Most law schools offer some sort of “pre-law course” on criminal law, but this isn’t a satisfactory substitute for a real legal education in the field. There’s no teacher who can explain why a particular decision might make sense in the context of a criminal case. In fact, there’s no teacher who will explain what a statute’s intended purpose is in the context of a criminal context. You have to figure this out on your own, and there’s no guidebook to do it.
Fortunately, preparing for the LSAT or Law School Admission Test isn’t all that hard. There are plenty of excellent guides and books available, and a lot of studying tips on the internet. In fact, many aspiring lawyers started their education by finding some good prepared question types on the internet. Criminal examination questions are no exception and taking a look at them can really prepare you for the test.
There are a few main types of criminal law questions. For instance, most law enforcement exams require you to demonstrate your knowledge of state and local criminal law. You need to be able to show that you understand the elements of each criminal law case and that you can articulate a theory of how a case should be handled. The types of questions about criminal law that you will likely face on the LSAT or law school entrance exam include:
First, you need to understand what criminal law is not. While the U.S. Constitution and federal laws give you broad powers of investigation and prosecution, they do not give you the authority to act in a way that goes against the Constitution or federal laws. Additionally, state criminal law varies, so you will also need to understand the differences between state law and federal law. Some examples include: if an act is carried out with the aid of another person (known as entrapment), is used against a peace officer, carried out against a private individual who has a reasonable expectation of privacy, or is committed within a prison, it may be an act charged with a crime.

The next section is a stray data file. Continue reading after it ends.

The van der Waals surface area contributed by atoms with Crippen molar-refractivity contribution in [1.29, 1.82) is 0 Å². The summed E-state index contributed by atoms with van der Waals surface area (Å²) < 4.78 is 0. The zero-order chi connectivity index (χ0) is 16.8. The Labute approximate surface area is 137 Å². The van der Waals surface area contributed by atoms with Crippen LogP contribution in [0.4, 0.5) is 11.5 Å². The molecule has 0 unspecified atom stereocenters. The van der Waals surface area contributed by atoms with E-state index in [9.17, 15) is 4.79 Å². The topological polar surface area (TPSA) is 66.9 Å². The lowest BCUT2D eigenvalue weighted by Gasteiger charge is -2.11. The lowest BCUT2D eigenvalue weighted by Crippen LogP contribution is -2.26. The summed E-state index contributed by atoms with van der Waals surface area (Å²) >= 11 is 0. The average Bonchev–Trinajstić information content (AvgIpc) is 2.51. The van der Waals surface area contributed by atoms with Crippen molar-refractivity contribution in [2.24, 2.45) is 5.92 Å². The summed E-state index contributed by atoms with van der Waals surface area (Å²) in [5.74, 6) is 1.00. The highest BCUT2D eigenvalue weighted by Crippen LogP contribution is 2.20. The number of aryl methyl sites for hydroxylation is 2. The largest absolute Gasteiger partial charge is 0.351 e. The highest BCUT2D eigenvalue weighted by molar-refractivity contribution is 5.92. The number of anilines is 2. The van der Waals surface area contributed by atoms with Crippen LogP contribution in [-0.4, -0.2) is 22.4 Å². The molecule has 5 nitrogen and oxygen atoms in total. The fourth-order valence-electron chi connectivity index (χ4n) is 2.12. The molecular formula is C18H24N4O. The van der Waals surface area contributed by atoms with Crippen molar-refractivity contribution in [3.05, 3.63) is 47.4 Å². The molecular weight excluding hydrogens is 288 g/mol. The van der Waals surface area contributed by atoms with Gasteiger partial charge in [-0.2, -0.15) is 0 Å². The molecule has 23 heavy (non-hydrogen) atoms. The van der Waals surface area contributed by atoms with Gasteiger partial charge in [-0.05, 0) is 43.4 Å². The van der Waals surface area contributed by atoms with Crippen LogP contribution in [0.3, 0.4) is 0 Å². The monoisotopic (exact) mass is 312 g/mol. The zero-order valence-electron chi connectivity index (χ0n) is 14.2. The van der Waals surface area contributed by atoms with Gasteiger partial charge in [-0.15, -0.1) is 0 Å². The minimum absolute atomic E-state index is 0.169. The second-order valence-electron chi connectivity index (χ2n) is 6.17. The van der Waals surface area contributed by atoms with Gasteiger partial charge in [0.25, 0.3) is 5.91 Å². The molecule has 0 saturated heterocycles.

Second, you need to have good memorization skills. Criminal law exam questions are written in a very specific way, so a good attorney can help you get through the section easily. This means that good memorization skills, both in terms of rules and exceptions, will be particularly important. If you’re looking for good study strategies, you should consider purchasing or downloading practice tests from the Internet, which allow you to see how attorneys might answer similar questions under typical circumstances.
Third, be prepared to spend some time on the law bookshelf, looking up specific legal information that is relevant to your application. While this may seem like a waste of time at first, criminal law exam questions are based on real life situations, so spending a few minutes now will pay off big time down the road. Also, be prepared to spend time researching criminal law databases. These can be accessed online for a fee. If you spend some time looking through these databases, you may be able to find out about important upcoming trials, and can prepare for the test beforehand.
Finally, keep your wits about you. While criminal law is among the easiest branches of law to master, it is not a branch that you can simply breeze through. Law school will take a great deal of hard work, and you will need to be ready to take the time to learn just what you need to know. Even if you think you know everything, you never know when you’ll forget something important, so do your best to have an organized study plan and take everything one step at a time.